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PostPosted: Thu Feb 11, 2016 7:43 am 
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I only have slight experience with NOLS. I sent a lot of young EMT's there, but I'd say, look into the instructor backgrounds in the other places if you can or try to hook up with someone that has taken a class at your target place and can give you a students opinion on it. If you had said, "Hey, Ian, what about a Tactical Medical training place for me?", I would have been able to be more help.......Your going the right route though, If I was starting again and had only one opportunity between Traditional EMS and Wilderness EMS, I'd immediately hit a Wilderness Medical class up.


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PostPosted: Thu Feb 11, 2016 6:49 pm 
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IANMCDEVITT wrote:
I only have slight experience with NOLS. I sent a lot of young EMT's there, but I'd say, look into the instructor backgrounds in the other places if you can or try to hook up with someone that has taken a class at your target place and can give you a students opinion on it. If you had said, "Hey, Ian, what about a Tactical Medical training place for me?", I would have been able to be more help.......Your going the right route though, If I was starting again and had only one opportunity between Traditional EMS and Wilderness EMS, I'd immediately hit a Wilderness Medical class up.



Thanks! Great idea to vet the quals of the potential instructors. Maybe see if they know their way around a Casspir? :mrgreen:

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PostPosted: Thu Feb 11, 2016 6:53 pm 
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teotwaki wrote:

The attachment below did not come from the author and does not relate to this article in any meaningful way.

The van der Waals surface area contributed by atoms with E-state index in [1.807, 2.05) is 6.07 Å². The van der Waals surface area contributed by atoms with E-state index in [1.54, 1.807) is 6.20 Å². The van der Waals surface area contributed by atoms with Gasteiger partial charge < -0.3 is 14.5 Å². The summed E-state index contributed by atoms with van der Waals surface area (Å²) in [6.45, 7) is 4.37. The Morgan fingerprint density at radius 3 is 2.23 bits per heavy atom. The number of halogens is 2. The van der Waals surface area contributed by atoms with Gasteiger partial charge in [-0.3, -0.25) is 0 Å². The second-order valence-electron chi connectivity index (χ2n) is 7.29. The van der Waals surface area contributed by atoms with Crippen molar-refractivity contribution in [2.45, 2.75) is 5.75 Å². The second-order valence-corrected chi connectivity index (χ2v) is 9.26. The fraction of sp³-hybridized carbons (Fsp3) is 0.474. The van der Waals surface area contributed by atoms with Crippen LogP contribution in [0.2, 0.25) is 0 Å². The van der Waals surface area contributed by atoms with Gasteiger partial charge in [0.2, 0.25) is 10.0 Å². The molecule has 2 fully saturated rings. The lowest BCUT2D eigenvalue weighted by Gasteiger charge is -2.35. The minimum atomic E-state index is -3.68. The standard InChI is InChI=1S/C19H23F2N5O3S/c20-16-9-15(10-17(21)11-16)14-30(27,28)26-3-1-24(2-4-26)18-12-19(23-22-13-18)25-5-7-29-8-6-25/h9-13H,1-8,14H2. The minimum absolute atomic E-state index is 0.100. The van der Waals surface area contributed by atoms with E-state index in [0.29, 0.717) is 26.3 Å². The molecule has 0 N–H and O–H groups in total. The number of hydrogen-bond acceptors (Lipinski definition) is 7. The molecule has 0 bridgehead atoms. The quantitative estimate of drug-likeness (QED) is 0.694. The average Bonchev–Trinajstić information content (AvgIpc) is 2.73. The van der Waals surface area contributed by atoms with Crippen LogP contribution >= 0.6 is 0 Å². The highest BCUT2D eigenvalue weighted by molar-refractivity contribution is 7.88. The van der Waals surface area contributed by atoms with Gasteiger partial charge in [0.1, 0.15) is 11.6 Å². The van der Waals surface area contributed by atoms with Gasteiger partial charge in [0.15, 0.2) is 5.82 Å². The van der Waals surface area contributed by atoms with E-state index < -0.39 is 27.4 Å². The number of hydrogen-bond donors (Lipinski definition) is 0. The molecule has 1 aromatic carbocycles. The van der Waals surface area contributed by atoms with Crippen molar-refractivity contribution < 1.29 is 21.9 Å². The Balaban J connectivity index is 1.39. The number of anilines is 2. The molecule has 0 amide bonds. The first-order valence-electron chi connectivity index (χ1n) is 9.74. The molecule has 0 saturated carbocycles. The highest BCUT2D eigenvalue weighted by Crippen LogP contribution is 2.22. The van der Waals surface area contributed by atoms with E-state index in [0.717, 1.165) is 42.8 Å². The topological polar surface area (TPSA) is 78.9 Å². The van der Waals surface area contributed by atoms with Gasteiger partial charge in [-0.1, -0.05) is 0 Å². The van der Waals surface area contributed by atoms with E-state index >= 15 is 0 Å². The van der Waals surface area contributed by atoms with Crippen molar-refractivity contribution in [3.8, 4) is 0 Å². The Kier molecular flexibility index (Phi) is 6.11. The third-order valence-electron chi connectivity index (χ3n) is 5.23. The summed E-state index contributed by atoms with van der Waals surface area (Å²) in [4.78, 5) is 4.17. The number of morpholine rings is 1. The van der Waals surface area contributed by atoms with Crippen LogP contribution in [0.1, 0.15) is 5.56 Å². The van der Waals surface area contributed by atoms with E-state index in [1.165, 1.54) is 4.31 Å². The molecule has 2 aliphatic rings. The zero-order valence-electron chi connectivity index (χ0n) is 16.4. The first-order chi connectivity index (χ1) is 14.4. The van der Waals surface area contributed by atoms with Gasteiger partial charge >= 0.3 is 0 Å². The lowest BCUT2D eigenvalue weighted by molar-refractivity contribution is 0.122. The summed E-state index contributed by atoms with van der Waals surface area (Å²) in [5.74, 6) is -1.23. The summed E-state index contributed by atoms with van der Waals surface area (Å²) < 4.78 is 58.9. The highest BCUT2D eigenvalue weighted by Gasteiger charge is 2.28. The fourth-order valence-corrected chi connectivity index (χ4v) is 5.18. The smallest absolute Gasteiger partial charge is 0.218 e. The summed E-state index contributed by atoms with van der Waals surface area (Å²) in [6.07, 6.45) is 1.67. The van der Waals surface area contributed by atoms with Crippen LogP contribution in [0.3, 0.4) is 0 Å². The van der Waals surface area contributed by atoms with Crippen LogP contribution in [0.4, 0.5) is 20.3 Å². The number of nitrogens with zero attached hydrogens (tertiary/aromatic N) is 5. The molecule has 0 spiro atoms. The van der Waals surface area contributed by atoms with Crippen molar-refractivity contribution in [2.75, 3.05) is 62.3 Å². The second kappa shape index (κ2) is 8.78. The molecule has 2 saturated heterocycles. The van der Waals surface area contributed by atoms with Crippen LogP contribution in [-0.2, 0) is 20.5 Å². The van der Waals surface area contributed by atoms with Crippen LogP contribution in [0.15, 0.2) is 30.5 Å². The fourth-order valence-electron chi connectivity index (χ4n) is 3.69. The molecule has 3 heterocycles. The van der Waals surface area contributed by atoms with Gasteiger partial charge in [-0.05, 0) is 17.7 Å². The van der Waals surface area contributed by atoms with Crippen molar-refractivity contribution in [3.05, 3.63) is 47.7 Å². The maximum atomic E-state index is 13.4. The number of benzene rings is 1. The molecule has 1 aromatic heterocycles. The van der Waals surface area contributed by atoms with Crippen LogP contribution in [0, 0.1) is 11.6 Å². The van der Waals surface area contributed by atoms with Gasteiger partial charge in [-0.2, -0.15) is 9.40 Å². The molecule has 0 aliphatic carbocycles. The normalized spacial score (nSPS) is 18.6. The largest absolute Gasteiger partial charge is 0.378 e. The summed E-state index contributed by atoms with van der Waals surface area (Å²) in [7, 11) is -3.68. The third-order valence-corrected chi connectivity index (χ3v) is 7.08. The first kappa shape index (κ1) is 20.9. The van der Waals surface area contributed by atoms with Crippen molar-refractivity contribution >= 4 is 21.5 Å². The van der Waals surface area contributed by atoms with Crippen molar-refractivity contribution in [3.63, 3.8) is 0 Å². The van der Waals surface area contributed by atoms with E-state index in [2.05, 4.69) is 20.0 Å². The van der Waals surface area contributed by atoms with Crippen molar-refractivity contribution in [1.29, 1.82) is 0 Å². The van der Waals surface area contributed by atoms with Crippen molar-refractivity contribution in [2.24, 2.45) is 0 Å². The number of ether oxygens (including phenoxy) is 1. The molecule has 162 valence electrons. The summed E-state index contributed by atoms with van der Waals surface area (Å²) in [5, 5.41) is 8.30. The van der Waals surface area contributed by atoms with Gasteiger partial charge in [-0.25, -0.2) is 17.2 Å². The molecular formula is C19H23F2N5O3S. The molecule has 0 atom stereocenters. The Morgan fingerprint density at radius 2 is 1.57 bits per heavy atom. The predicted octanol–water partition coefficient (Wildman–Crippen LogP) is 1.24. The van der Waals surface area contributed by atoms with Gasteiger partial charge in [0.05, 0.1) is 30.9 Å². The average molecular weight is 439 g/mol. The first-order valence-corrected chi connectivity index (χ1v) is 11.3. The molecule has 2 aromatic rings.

IANMCDEVITT wrote:
I only have slight experience with NOLS. I sent a lot of young EMT's there, but I'd say, look into the instructor backgrounds in the other places if you can or try to hook up with someone that has taken a class at your target place and can give you a students opinion on it. If you had said, "Hey, Ian, what about a Tactical Medical training place for me?", I would have been able to be more help.......Your going the right route though, If I was starting again and had only one opportunity between Traditional EMS and Wilderness EMS, I'd immediately hit a Wilderness Medical class up.



Thanks! Great idea to vet the quals of the potential instructors. Maybe see if they know their way around a Casspir? :mrgreen:


FWIW, I thought the WMI WFR course was awesome. (WMI was purchased by NOLS the next year). We (Rescue Essentials) have had a great relationship with NOLS/WMI for decades, and I still think they do a great job. At least that's what the people we've sent there say about it...


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PostPosted: Thu Feb 11, 2016 7:31 pm 
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You don't wanna know a casspir dude, I have spent hours and hours in them. They are the grand-daddy to all them new fangled vehicles. Try being in there with the PKM gunner going loco up above, the vehicle tearing thru the African bush, a T-55 ripping main gun rounds out, and katushka rockets screaming over head. It's an experience....Now back to the Wilderness Medicine.


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PostPosted: Fri Feb 12, 2016 6:00 pm 
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jdev wrote:
The BP cuff looks like what my agency issues. The stethoscope is probably garbage, though. I'd at least upgrade that to a $10-15 Sprague-rapport type. Clearer sound.



Man, you made me flog Google pretty hard to find the better dual tube stethoscope and a BP cuff combo :mrgreen:

http://www.ebay.com/itm/BLACK-330-SET-B ... xy4XNSRbjB

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Looks as if it ends up being a little less expensive than the one I posted earlier

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PostPosted: Sat Feb 13, 2016 5:50 pm 
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zXzGrifterzXz wrote:
I'd also suggest if you don't have previous training, acquiring training on how to use it and practice it on every person who will let you. Also, learn how to take BP by "Palp", Which is very helpful in loud environments or when conditions aren't optimal(like bouncing around in the back of an Ambulance while a Firefighter is driving :lol: ). And since you have a stethoscope, work on and learn how to properly listen for lung sounds (and find some good youtube vids on what abnormal lung sounds, sound like). Again its something that you want to try to practice on anyone who will let you because the best way to learn about abnormal lung sounds is to listen to lungs in person.